Traditionally-dyed eggs are taken up a notch with a metallic gold leaf treatment. These eggs may look fancy and the leafing process intimidating, but the freeform application goes quickly and is nearly error-proof.
Hard-boil a dozen white eggs, or empty each one out using an egg blower tool. To boil, gently place eggs into pot, then cover with enough cold water so that eggs are submerged 1 inch deep. Bring water to a boil and simmer for one minute. Next, remove from heat, cover with lid, and let sit for 15 minutes. Gently scoop eggs out of the water with a slotted spoon and let cool in a colander.
While eggs are cooking, boil a small pot of water for the dye.
As you're waiting on the eggs and pot of water to boil, construct a drying rack with a foam block and toothpicks. Space the toothpicks about an inch apart. Every four toothpicks balances one egg, so you will need a total of 48 toothpicks.
In each jar, add 2 tablespoons of white vinegar and double the amount of food coloring drops that is indicated on the packaging (I followed the instructions for teal and dusty rose). Carefully scoop out a cup of just-boiled water from the small pot, and pour into one of the jars. Fill the other jars the same way.
Carefully place a hard-boiled egg on a spoon and gently lower into jar. It helps to hold the jar at an angle as you're dipping the egg in. The amount of time you leave the egg in the dye will vary depending on how deep and saturated you want the colors to be. I left my eggs in for less than a minute.
Scoop egg out of the jar with your spoon, and gently lay it atop the drying rack. As your eggs are drying, soak up the drops of dye that pool on the floor of the drying rack with a piece of paper towel.
When the eggs are completely dry, move on to the messy (but fun!) part of leafing. Gently tear a single sheet of gold leaf into quarters (it's very thin) and set aside. Holding an egg so that one side is facing you, use a small brush to apply a thin layer of size in small, random strokes. Take care not to cover entire egg; leave some areas size-free so that you get a marbling effect. Make straight and circular strokes, and add some dot-like dabs. Holding the egg, let it dry for a few seconds.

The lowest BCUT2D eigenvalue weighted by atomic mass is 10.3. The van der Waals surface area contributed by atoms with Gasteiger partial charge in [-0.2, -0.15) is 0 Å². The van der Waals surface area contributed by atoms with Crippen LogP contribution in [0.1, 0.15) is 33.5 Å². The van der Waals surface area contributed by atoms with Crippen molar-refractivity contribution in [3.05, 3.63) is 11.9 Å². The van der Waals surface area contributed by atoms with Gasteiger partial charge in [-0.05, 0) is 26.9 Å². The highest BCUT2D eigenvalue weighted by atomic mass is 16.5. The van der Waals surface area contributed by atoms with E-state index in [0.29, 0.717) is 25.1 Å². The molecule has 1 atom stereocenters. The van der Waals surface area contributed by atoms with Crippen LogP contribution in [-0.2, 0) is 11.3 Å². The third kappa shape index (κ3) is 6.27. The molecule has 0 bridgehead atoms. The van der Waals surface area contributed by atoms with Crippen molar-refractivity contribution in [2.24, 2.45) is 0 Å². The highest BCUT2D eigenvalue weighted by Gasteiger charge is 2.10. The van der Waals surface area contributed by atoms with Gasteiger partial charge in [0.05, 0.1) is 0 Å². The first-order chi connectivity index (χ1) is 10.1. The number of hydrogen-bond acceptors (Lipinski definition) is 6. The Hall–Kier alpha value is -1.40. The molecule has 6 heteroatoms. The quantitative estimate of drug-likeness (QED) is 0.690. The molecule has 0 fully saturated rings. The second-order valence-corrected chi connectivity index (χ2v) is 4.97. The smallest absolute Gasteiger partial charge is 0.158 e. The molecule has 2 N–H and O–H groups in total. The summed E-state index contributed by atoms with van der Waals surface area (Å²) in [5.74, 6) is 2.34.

The size is very sticky, so be careful not to get any on the hand that is applying it, because, with this hand, you will then pick up a quartered sheet of metal leaf and lay it on the surface of the egg facing you. Rub down with either your free hand or with the foam brush. The excess metal will fall off while the rest becomes part of the surface of the egg.
Gently rub the gold leaf to achieve a random, but natural and smooth marbled pattern on the egg. Repeat this process on the other side of the egg. The leaf crumbles will create a mess that's difficult to sweep or wipe, so use a piece of masking tape for easy clean up.
If you emptied out your eggs and plan on keeping them for while, it's a good idea to apply a sealant to prevent the gold metal from oxidizing. Otherwise, your eggs are ready to display or hide for an egg hunt!
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